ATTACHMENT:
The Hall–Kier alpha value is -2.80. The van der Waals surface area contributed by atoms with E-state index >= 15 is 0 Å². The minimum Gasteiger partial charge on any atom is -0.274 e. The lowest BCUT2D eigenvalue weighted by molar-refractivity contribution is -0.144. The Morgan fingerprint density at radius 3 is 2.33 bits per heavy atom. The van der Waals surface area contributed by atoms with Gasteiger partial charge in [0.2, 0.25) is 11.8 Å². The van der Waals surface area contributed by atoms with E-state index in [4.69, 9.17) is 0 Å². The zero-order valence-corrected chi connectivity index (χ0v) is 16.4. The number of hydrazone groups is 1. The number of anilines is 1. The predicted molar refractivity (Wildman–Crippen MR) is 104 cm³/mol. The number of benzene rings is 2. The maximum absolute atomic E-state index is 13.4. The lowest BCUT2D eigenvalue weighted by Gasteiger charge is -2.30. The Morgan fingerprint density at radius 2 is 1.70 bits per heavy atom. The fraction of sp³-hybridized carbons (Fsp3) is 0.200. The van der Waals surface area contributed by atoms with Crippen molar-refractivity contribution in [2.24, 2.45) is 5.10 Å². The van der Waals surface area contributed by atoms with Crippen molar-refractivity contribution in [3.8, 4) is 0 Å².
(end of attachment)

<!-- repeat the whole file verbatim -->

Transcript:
The Hall–Kier alpha value is -2.80. The van der Waals surface area contributed by atoms with E-state index >= 15 is 0 Å². The minimum Gasteiger partial charge on any atom is -0.274 e. The lowest BCUT2D eigenvalue weighted by molar-refractivity contribution is -0.144. The Morgan fingerprint density at radius 3 is 2.33 bits per heavy atom. The van der Waals surface area contributed by atoms with Gasteiger partial charge in [0.2, 0.25) is 11.8 Å². The van der Waals surface area contributed by atoms with E-state index in [4.69, 9.17) is 0 Å². The zero-order valence-corrected chi connectivity index (χ0v) is 16.4. The number of hydrazone groups is 1. The number of anilines is 1. The predicted molar refractivity (Wildman–Crippen MR) is 104 cm³/mol. The number of benzene rings is 2. The maximum absolute atomic E-state index is 13.4. The lowest BCUT2D eigenvalue weighted by Gasteiger charge is -2.30. The Morgan fingerprint density at radius 2 is 1.70 bits per heavy atom. The fraction of sp³-hybridized carbons (Fsp3) is 0.200. The van der Waals surface area contributed by atoms with Crippen molar-refractivity contribution in [2.24, 2.45) is 5.10 Å². The van der Waals surface area contributed by atoms with Crippen molar-refractivity contribution in [3.8, 4) is 0 Å².